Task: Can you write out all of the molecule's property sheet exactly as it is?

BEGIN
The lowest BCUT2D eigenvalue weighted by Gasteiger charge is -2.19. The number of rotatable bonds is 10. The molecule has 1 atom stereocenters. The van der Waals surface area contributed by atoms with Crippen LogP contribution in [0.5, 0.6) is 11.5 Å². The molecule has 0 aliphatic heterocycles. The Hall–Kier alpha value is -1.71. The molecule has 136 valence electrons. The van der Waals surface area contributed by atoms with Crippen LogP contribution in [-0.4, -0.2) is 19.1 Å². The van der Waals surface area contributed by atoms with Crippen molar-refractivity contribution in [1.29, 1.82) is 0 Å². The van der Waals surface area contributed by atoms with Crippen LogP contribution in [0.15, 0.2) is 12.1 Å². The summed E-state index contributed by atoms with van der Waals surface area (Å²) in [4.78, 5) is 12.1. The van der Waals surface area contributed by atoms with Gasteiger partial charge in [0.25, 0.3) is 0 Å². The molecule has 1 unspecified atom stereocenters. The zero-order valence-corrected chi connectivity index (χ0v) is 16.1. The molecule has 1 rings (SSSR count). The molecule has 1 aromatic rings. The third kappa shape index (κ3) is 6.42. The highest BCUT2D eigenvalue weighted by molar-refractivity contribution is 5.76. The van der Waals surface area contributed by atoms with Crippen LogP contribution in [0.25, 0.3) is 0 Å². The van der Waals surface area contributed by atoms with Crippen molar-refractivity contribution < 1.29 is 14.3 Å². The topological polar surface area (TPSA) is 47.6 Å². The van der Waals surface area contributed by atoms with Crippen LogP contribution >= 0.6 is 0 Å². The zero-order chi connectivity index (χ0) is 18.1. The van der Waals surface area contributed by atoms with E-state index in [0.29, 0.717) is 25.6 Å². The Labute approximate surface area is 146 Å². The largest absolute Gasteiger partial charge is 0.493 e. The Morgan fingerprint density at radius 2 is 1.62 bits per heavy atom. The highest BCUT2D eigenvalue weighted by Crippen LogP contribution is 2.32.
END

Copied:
The lowest BCUT2D eigenvalue weighted by Gasteiger charge is -2.19. The number of rotatable bonds is 10. The molecule has 1 atom stereocenters. The van der Waals surface area contributed by atoms with Crippen LogP contribution in [0.5, 0.6) is 11.5 Å². The molecule has 0 aliphatic heterocycles. The Hall–Kier alpha value is -1.71. The molecule has 136 valence electrons. The van der Waals surface area contributed by atoms with Crippen LogP contribution in [-0.4, -0.2) is 19.1 Å². The van der Waals surface area contributed by atoms with Crippen molar-refractivity contribution in [1.29, 1.82) is 0 Å². The van der Waals surface area contributed by atoms with Crippen LogP contribution in [0.15, 0.2) is 12.1 Å². The summed E-state index contributed by atoms with van der Waals surface area (Å²) in [4.78, 5) is 12.1. The van der Waals surface area contributed by atoms with Gasteiger partial charge in [0.25, 0.3) is 0 Å². The molecule has 1 unspecified atom stereocenters. The zero-order valence-corrected chi connectivity index (χ0v) is 16.1. The molecule has 1 rings (SSSR count). The molecule has 1 aromatic rings. The third kappa shape index (κ3) is 6.42. The highest BCUT2D eigenvalue weighted by molar-refractivity contribution is 5.76. The van der Waals surface area contributed by atoms with Crippen LogP contribution in [0.25, 0.3) is 0 Å². The van der Waals surface area contributed by atoms with Crippen molar-refractivity contribution < 1.29 is 14.3 Å². The topological polar surface area (TPSA) is 47.6 Å². The van der Waals surface area contributed by atoms with Crippen LogP contribution >= 0.6 is 0 Å². The zero-order chi connectivity index (χ0) is 18.1. The van der Waals surface area contributed by atoms with E-state index in [0.29, 0.717) is 25.6 Å². The Labute approximate surface area is 146 Å². The largest absolute Gasteiger partial charge is 0.493 e. The Morgan fingerprint density at radius 2 is 1.62 bits per heavy atom. The highest BCUT2D eigenvalue weighted by Crippen LogP contribution is 2.32.